(Art credit: Pedro Gomes)
Working as a freelancer is incredibly exciting. You don’t have a boss and you can control your own schedule. The more you work, the more you earn — no more unpaid overtime! Instead, you’re in control of your destiny.
Unfortunately, some pitfalls come with freelancing as well. It’s important to protect yourself legally as you get started, to avoid significant issues that can sink your business before it even gets going.
What steps can you take to prevent legal issues? Here are four to consider.
Always Use Contracts
Contracts are essential to protect yourself and your business as a freelancer. Your contract should include the following information:
● What’s included in the job
● The pay and payment schedule
● Expectations for both sides of the contract
Having the client sign a contract before you begin work ensures that if they don’t pay, you’ll have legal recourse against them. It’s a sad fact that many people online feel like they can take advantage of freelancers and get work with little or no payment. You can also protect yourself by requiring 50% of the payment upfront and the rest when the work is completed.
Beyond the contract, always watch for red flags for any job. For example, a job that’s too good to be true or pays far more than expected may be a scam. If you don’t know exactly who you’re working with, including the business name and a contact person, it’s a good idea to pass.
Don’t let money or fear of failure blind you to the warning signs of a scam. Keep your eyes open and make sure you work with the right kinds of clients!
Consider a Business Entity
Another important way to prevent legal issues is to form a business entity, like an LLC. This allows you to separate your business finances from your personal assets. If something happens and the business goes bankrupt, creditors won’t be able to pursue your personal money to settle debts.
This is also important in case your business is involved in a lawsuit. For example, let’s say you create a blog post that goes viral on social media, and the blog post has some criticism of a specific company. The company might sue you, saying your post had inaccurate information that damaged their reputation. Even if it’s not true, it takes a lot of money to defend yourself in court. If any damages are assessed, an LLC will help ensure it’s against your business and you will not lose your home, retirement, or other savings.
Understand Your Tax Obligations
Filing taxes as a freelancer is not the same as when you were an employee. You have to set more money aside and make sure that you track your business expenses so you can use them as write-offs to reduce your tax burden.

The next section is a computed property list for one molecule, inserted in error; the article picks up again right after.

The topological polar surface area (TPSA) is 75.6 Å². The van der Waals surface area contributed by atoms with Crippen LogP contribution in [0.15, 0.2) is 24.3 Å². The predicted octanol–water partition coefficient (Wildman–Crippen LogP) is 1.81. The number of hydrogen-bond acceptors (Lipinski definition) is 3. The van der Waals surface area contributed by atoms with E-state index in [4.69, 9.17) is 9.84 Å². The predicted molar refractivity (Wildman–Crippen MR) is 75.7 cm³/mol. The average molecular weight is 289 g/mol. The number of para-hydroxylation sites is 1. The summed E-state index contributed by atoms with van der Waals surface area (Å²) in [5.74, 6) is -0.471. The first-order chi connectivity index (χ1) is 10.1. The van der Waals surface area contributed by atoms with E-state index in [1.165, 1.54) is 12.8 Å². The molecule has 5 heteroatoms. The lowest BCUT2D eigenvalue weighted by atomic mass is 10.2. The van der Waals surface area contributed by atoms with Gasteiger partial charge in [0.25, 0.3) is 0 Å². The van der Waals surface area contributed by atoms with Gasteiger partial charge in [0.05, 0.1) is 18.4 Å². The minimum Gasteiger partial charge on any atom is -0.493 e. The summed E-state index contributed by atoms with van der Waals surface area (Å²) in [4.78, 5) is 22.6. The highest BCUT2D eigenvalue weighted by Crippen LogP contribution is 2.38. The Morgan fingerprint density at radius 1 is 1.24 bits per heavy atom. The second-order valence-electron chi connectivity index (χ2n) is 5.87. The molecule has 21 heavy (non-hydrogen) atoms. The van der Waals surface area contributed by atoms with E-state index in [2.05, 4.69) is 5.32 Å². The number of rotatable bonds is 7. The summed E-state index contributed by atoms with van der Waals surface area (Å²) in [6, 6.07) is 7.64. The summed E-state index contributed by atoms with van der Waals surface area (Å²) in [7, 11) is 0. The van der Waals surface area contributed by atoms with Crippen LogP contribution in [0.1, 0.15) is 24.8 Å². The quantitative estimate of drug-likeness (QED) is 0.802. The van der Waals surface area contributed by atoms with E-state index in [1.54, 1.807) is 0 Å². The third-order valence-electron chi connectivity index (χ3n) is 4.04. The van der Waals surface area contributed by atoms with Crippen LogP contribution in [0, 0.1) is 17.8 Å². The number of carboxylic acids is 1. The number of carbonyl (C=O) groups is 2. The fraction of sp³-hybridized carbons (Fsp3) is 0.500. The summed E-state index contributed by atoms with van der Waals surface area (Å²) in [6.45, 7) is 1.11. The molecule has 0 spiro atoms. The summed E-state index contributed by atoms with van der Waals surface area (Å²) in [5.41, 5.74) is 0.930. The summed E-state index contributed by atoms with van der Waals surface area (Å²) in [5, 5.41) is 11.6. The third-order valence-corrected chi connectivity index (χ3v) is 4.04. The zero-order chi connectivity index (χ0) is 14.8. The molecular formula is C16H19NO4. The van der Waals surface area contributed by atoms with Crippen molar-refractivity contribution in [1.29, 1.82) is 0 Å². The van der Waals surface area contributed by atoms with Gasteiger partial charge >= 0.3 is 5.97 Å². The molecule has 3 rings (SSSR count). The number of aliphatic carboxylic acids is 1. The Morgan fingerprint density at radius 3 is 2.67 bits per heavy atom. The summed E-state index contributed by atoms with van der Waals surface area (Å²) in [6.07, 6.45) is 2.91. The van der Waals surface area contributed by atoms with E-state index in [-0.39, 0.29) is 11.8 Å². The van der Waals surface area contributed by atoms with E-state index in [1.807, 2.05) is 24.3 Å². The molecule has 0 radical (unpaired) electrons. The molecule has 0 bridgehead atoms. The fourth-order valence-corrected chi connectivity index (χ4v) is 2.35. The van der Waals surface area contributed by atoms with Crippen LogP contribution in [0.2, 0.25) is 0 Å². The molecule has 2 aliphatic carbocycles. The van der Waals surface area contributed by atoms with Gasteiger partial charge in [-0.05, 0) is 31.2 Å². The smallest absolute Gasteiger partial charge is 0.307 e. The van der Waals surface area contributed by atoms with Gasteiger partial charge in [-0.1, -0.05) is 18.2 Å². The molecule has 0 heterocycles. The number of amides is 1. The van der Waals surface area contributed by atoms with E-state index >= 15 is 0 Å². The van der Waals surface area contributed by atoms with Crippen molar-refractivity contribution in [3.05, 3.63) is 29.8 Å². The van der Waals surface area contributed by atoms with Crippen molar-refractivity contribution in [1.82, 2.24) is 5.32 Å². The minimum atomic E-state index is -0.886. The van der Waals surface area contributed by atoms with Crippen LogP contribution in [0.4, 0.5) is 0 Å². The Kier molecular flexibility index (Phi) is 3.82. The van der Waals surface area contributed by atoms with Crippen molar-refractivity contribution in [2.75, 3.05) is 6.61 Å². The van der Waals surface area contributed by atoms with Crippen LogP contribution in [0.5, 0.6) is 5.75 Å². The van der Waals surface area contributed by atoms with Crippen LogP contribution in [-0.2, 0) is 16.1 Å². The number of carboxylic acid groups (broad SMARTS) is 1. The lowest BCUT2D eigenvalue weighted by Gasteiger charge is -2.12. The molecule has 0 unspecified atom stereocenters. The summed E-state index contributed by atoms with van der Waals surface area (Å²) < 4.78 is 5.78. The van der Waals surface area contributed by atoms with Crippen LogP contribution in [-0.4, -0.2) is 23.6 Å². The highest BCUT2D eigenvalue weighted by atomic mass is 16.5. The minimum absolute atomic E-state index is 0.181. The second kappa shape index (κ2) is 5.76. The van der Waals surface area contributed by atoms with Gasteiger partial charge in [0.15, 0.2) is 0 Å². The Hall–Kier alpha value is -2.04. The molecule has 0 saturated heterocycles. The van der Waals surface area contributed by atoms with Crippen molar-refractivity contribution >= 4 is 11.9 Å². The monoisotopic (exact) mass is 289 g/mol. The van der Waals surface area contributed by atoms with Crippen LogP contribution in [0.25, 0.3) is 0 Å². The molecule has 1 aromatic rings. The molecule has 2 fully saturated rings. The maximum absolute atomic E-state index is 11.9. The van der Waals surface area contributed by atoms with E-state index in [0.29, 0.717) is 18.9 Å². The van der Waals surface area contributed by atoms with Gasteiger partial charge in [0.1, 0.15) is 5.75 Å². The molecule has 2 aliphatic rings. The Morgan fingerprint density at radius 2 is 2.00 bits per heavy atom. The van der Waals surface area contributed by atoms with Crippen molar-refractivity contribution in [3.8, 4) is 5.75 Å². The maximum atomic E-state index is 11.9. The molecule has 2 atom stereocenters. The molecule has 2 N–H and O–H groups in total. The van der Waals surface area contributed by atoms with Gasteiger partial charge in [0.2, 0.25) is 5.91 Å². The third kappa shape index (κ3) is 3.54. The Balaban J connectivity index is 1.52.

What are some of the expenses you can write off? Anything that is a normal cost of doing business counts. For example, you can write off a room in your home that’s used exclusively as an office, along with a percentage of your utilities. If you have an office outside the home, you can write off the rent and utilities for that office space. You can also write off expenses related to ongoing education in your industry, professional memberships, and more.
The fact that so many more people are freelancing is part of why the demand for accountants is growing. Working with an accountant can help you file your tax returns correctly and pay what you owe.
Protect Intellectual Property
If you’re a freelance writer or designer, it’s important to avoid using other people’s work as part of your projects unless you have permission or paid for the rights. At the same time, you need to protect your creative work from theft by others.
Intellectual property laws for freelancers can be confusing. There are several types of intellectual property, including copyright, trademarks, patents, and trade secrets. If you sign a non-disclosure agreement with a client and then share their processes with someone else, you’ll violate trade secrets property law. If someone takes your design and passes it off as their own, that’s a violation of your copyright.
While you may use a variety of other works as inspiration for your own, what you create has to be different enough that it’s clear you didn’t steal it. You can’t use something word-for-word without attribution or permission, and the same is true for graphics. To protect your work, be sure you understand how copyrights work and when you might need to purchase a trademark.
Keep Your Freelance Business Legally Safe
Being a freelancer can be lucrative and incredibly satisfying. However, to make your business successful, you need to protect yourself from common legal issues that freelancers face.
Using contracts, forming an LLC, staying up to date on taxes, and understanding intellectual property laws are all essential for new freelancers. The law will protect you if you understand how to use it. Make sure your business is protected so you can work freely and enjoy your freedom.